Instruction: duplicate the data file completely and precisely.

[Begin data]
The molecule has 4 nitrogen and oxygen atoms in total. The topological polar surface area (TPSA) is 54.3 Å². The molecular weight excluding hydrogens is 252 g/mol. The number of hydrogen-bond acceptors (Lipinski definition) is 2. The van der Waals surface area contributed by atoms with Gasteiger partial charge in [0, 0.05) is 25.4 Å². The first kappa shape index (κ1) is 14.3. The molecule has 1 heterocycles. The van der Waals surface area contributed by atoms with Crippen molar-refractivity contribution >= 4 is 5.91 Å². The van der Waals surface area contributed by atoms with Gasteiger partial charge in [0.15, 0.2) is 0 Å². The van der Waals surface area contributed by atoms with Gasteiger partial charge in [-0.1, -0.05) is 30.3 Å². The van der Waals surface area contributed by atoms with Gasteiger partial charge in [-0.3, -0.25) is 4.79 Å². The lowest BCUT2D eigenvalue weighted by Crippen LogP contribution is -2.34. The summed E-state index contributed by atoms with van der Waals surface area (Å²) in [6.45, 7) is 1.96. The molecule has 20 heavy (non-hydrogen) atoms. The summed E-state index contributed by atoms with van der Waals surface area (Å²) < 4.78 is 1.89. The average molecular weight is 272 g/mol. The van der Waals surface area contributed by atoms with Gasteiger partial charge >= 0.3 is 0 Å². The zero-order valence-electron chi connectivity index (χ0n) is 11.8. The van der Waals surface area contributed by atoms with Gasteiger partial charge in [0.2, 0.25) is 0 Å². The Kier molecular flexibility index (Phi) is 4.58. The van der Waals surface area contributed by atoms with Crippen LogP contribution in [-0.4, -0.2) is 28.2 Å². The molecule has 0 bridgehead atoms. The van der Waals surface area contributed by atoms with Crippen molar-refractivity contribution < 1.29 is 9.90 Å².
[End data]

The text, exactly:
The molecule has 4 nitrogen and oxygen atoms in total. The topological polar surface area (TPSA) is 54.3 Å². The molecular weight excluding hydrogens is 252 g/mol. The number of hydrogen-bond acceptors (Lipinski definition) is 2. The van der Waals surface area contributed by atoms with Gasteiger partial charge in [0, 0.05) is 25.4 Å². The first kappa shape index (κ1) is 14.3. The molecule has 1 heterocycles. The van der Waals surface area contributed by atoms with Crippen molar-refractivity contribution >= 4 is 5.91 Å². The van der Waals surface area contributed by atoms with Gasteiger partial charge in [0.15, 0.2) is 0 Å². The van der Waals surface area contributed by atoms with Gasteiger partial charge in [-0.1, -0.05) is 30.3 Å². The van der Waals surface area contributed by atoms with Gasteiger partial charge in [-0.3, -0.25) is 4.79 Å². The lowest BCUT2D eigenvalue weighted by Crippen LogP contribution is -2.34. The summed E-state index contributed by atoms with van der Waals surface area (Å²) in [6.45, 7) is 1.96. The molecule has 20 heavy (non-hydrogen) atoms. The summed E-state index contributed by atoms with van der Waals surface area (Å²) < 4.78 is 1.89. The average molecular weight is 272 g/mol. The van der Waals surface area contributed by atoms with Gasteiger partial charge >= 0.3 is 0 Å². The zero-order valence-electron chi connectivity index (χ0n) is 11.8. The van der Waals surface area contributed by atoms with Gasteiger partial charge in [0.2, 0.25) is 0 Å². The Kier molecular flexibility index (Phi) is 4.58. The van der Waals surface area contributed by atoms with Crippen LogP contribution in [-0.4, -0.2) is 28.2 Å². The molecule has 0 bridgehead atoms. The van der Waals surface area contributed by atoms with Crippen molar-refractivity contribution < 1.29 is 9.90 Å².